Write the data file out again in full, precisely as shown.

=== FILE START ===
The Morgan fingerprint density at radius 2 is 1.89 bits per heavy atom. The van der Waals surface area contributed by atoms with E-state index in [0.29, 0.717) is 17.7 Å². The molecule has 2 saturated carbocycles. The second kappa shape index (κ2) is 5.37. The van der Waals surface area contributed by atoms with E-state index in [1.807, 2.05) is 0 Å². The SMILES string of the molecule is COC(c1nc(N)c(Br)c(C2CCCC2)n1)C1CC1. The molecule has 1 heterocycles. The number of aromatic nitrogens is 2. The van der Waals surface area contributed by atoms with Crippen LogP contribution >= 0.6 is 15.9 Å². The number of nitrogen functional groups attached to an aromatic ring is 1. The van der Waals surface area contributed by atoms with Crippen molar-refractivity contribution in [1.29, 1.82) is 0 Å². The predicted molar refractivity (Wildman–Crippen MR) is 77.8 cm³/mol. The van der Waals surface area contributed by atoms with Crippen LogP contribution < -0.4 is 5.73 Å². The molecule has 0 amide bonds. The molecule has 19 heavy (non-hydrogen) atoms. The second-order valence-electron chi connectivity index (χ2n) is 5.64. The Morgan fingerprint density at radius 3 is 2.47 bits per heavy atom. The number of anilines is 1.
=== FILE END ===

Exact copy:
The Morgan fingerprint density at radius 2 is 1.89 bits per heavy atom. The van der Waals surface area contributed by atoms with E-state index in [0.29, 0.717) is 17.7 Å². The molecule has 2 saturated carbocycles. The second kappa shape index (κ2) is 5.37. The van der Waals surface area contributed by atoms with E-state index in [1.807, 2.05) is 0 Å². The SMILES string of the molecule is COC(c1nc(N)c(Br)c(C2CCCC2)n1)C1CC1. The molecule has 1 heterocycles. The number of aromatic nitrogens is 2. The van der Waals surface area contributed by atoms with Crippen LogP contribution >= 0.6 is 15.9 Å². The number of nitrogen functional groups attached to an aromatic ring is 1. The van der Waals surface area contributed by atoms with Crippen molar-refractivity contribution in [1.29, 1.82) is 0 Å². The predicted molar refractivity (Wildman–Crippen MR) is 77.8 cm³/mol. The van der Waals surface area contributed by atoms with Crippen LogP contribution < -0.4 is 5.73 Å². The molecule has 0 amide bonds. The molecule has 19 heavy (non-hydrogen) atoms. The second-order valence-electron chi connectivity index (χ2n) is 5.64. The Morgan fingerprint density at radius 3 is 2.47 bits per heavy atom. The number of anilines is 1.